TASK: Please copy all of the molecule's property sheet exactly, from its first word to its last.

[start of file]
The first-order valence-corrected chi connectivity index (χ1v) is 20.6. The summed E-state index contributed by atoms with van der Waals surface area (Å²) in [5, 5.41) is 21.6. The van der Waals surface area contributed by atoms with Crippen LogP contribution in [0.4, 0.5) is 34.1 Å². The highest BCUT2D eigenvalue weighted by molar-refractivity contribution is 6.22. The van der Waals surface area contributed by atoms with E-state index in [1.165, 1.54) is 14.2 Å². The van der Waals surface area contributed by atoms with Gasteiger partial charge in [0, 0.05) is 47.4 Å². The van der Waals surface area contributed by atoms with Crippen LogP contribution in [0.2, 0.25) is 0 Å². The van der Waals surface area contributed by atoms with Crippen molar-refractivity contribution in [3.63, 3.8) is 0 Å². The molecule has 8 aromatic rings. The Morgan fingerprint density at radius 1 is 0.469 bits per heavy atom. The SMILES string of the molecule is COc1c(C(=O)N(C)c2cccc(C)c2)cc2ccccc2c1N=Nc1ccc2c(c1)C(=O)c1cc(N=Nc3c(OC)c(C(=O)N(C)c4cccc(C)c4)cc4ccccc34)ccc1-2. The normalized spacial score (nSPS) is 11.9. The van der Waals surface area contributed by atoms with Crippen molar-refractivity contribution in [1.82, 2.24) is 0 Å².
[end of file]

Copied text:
The first-order valence-corrected chi connectivity index (χ1v) is 20.6. The summed E-state index contributed by atoms with van der Waals surface area (Å²) in [5, 5.41) is 21.6. The van der Waals surface area contributed by atoms with Crippen LogP contribution in [0.4, 0.5) is 34.1 Å². The highest BCUT2D eigenvalue weighted by molar-refractivity contribution is 6.22. The van der Waals surface area contributed by atoms with E-state index in [1.165, 1.54) is 14.2 Å². The van der Waals surface area contributed by atoms with Gasteiger partial charge in [0, 0.05) is 47.4 Å². The van der Waals surface area contributed by atoms with Crippen LogP contribution in [0.2, 0.25) is 0 Å². The van der Waals surface area contributed by atoms with Crippen molar-refractivity contribution in [3.63, 3.8) is 0 Å². The molecule has 8 aromatic rings. The Morgan fingerprint density at radius 1 is 0.469 bits per heavy atom. The SMILES string of the molecule is COc1c(C(=O)N(C)c2cccc(C)c2)cc2ccccc2c1N=Nc1ccc2c(c1)C(=O)c1cc(N=Nc3c(OC)c(C(=O)N(C)c4cccc(C)c4)cc4ccccc34)ccc1-2. The normalized spacial score (nSPS) is 11.9. The van der Waals surface area contributed by atoms with Crippen molar-refractivity contribution in [1.82, 2.24) is 0 Å².